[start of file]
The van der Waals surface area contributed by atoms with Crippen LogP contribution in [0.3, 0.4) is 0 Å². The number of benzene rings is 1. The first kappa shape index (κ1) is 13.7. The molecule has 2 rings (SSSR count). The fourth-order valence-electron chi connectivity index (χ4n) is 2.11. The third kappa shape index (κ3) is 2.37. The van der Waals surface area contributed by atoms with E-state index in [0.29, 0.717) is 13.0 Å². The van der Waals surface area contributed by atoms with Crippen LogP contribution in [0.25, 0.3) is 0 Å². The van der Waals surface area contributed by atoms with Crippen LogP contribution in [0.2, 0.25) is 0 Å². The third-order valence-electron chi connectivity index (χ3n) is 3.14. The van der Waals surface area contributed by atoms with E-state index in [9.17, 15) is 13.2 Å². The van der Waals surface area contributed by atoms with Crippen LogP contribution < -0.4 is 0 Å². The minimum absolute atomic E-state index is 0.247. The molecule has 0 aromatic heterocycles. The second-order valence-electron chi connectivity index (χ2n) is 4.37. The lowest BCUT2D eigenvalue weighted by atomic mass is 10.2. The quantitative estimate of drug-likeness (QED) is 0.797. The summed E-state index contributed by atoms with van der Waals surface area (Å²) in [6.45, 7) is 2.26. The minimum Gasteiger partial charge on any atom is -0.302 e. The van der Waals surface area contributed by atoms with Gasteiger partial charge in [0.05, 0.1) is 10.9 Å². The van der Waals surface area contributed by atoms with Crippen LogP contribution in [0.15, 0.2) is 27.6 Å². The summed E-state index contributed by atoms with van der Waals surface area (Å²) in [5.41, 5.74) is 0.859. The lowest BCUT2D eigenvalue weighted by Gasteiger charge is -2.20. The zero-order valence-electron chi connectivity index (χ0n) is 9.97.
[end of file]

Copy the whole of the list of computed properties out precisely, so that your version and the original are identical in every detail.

The van der Waals surface area contributed by atoms with Crippen LogP contribution in [0.3, 0.4) is 0 Å². The number of benzene rings is 1. The first kappa shape index (κ1) is 13.7. The molecule has 2 rings (SSSR count). The fourth-order valence-electron chi connectivity index (χ4n) is 2.11. The third kappa shape index (κ3) is 2.37. The van der Waals surface area contributed by atoms with E-state index in [0.29, 0.717) is 13.0 Å². The van der Waals surface area contributed by atoms with Crippen LogP contribution in [0.25, 0.3) is 0 Å². The van der Waals surface area contributed by atoms with Crippen LogP contribution in [0.2, 0.25) is 0 Å². The third-order valence-electron chi connectivity index (χ3n) is 3.14. The van der Waals surface area contributed by atoms with E-state index in [9.17, 15) is 13.2 Å². The van der Waals surface area contributed by atoms with Crippen LogP contribution < -0.4 is 0 Å². The minimum absolute atomic E-state index is 0.247. The molecule has 0 aromatic heterocycles. The second-order valence-electron chi connectivity index (χ2n) is 4.37. The lowest BCUT2D eigenvalue weighted by atomic mass is 10.2. The quantitative estimate of drug-likeness (QED) is 0.797. The summed E-state index contributed by atoms with van der Waals surface area (Å²) in [6.45, 7) is 2.26. The minimum Gasteiger partial charge on any atom is -0.302 e. The van der Waals surface area contributed by atoms with Gasteiger partial charge in [0.05, 0.1) is 10.9 Å². The van der Waals surface area contributed by atoms with Crippen LogP contribution in [0.15, 0.2) is 27.6 Å². The summed E-state index contributed by atoms with van der Waals surface area (Å²) in [5.41, 5.74) is 0.859. The lowest BCUT2D eigenvalue weighted by Gasteiger charge is -2.20. The zero-order valence-electron chi connectivity index (χ0n) is 9.97.